APHRA – What We Don’t Know

APHRA – What We Don’t Know

January 26, 2015

I have already written a post about problems experienced by psychiatrists dealing with APHRA ( see 5 September 2013).  More recently, a colleague in Melbourne, an independent medical examiner contacted the forensic section because of concerns over actions taken by  APHRA via the Medical Practitioners Board of Victoria. There had been three complaints from workers to APHRA with regard to the IME’s matter and demeanour. Each had been found to be “lacking and substance”. Following a fourth complaint in late 2014, that has not yet been resolved, the IME was told ‘AHPRA have requested that I undergo a Performance Assessment, which involves 2 peer colleagues sitting in with me during a medicolegal assessment.’

Understandably the IME was concerned that despite three previous complaints having been thrown out, the fourth complaint, that had not been resolved, lead to this action. The IME contacted the forensic section of the College.

The Victorian forensic committee, including myself, did some research including looking at the legislation.

This legislation is interesting because it is not within the powers of the Commonwealth to regulate health care providers so all the states have enacted legislation initiated by Queensland that establishes the structure and function of APHRA and the various regulatory boards including overarching boards for Australia and boards for each state and territory.


4 Application of Health Practitioner Regulation National Law

The Health Practitioner Regulation National Law, as in force from time to time, set out in the

Schedule to the Health Practitioner Regulation National Law Act 2009 of Queensland—

(a) applies as a law of Victoria; and

(b) as so applying may be referred to as the Health Practitioner Regulation National Law

(Victoria); and

(c) so applies as if it were part of this Act.

The most interesting sections are the following:

Part two Section 7

Exclusion of legislation of this jurisdiction

The following Acts of this jurisdiction do not apply to the Health Practitioner Regulation

National Law (Victoria) or to the instruments made under that Law—

(a) the Audit Act 1994;

(b) the Financial Management Act 1994;

(c) the Freedom of Information Act 1982;

(d) the Health Records Act 2001;

(e) the Information Privacy Act 2000;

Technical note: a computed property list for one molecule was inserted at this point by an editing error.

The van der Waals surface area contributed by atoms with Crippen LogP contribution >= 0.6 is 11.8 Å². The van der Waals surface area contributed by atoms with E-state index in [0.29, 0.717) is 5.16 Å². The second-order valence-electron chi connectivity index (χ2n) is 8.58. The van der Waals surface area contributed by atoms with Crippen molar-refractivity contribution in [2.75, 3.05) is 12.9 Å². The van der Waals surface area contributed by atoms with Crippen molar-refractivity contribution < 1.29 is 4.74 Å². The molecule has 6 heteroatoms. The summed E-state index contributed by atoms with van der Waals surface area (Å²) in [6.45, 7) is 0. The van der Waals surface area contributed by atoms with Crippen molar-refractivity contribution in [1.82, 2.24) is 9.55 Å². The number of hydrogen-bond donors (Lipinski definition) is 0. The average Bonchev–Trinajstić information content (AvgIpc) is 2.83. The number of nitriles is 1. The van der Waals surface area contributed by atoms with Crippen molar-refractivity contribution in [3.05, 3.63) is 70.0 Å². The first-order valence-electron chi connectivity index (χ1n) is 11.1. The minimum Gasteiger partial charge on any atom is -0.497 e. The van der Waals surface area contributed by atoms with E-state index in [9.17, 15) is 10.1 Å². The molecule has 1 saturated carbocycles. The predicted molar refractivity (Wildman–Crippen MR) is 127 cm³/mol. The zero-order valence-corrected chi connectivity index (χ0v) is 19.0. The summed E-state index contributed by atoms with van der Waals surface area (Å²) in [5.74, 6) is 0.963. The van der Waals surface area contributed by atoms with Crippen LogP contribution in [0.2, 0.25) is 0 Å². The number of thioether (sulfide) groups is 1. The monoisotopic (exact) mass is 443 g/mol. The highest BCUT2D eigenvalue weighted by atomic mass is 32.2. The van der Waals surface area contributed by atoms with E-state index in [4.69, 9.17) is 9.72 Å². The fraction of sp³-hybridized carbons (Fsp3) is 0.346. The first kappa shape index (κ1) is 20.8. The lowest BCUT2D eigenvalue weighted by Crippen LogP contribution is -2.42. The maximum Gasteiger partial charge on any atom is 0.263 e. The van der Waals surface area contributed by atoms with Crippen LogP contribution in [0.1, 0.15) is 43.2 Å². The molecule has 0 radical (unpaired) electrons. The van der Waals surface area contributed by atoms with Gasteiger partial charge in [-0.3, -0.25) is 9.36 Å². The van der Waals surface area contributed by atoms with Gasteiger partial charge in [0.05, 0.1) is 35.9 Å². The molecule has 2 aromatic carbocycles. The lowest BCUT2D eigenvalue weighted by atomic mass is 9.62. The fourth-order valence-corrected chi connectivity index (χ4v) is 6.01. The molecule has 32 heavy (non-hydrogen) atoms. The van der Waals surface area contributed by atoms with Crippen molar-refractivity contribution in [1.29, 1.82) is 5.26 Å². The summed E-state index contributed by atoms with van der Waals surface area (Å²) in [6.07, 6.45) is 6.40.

(f) the Interpretation of Legislation Act 1984;

(g) the Ombudsman Act 1973;

(h) the Public Administration Act 2004;

(i) the Public Records Act 1973;

(j) the Subordinate Legislation Act 1994.

One cannot use these Acts to obtain any information about the activities of APHRA and nor does there appear to be any avenue of appeal!

Section 151 (2) was the section that was used with regard to the Victorian IME. In other words if they find, as they did, that three complaints lacked in substance nevertheless they can use those dismissed complaints as a reason to take further action!

151 When National Board may decide to take no further


(1) A National Board may decide to take no further action in relation to a notification if—

(a) the Board reasonably believes the notification is frivolous, vexatious, misconceived or lacking in substance; or

(b) given the amount of time that has elapsed since the matter the subject of the notification occurred, it is not practicable for the Board to investigate or otherwise deal with the notification; or

(c) the person to whom the notification relates has not been, or is no longer, registered by the Board and it is not in the public interest for the Board to investigate or otherwise deal with the notification; or

(d) the subject matter of the notification has already been dealt with adequately by the Board; or

(e) the subject matter of the notification is being dealt with, or has already been dealt with, adequately by another entity.

(2) A decision by a National Board to decide to take no further action in relation to a notification does not prevent a National Board or adjudication body taking the notification into consideration at a

later time as part of a pattern of conduct or practice by the health practitioner.

(3) If a National Board decides to take no further action in relation to a notification it must give written notice of the decision to the notifier.

(4) A notice under subsection (3) must state—

(a) that the National Board has decided to take no further action in relation to the notification; and

(b) the reason the Board has decided to take no further action.


Sections 170 and 171 give APHRA the power to require a performance assessment. You will notice that there are two types of assessment, and health assessment and a performance assessment.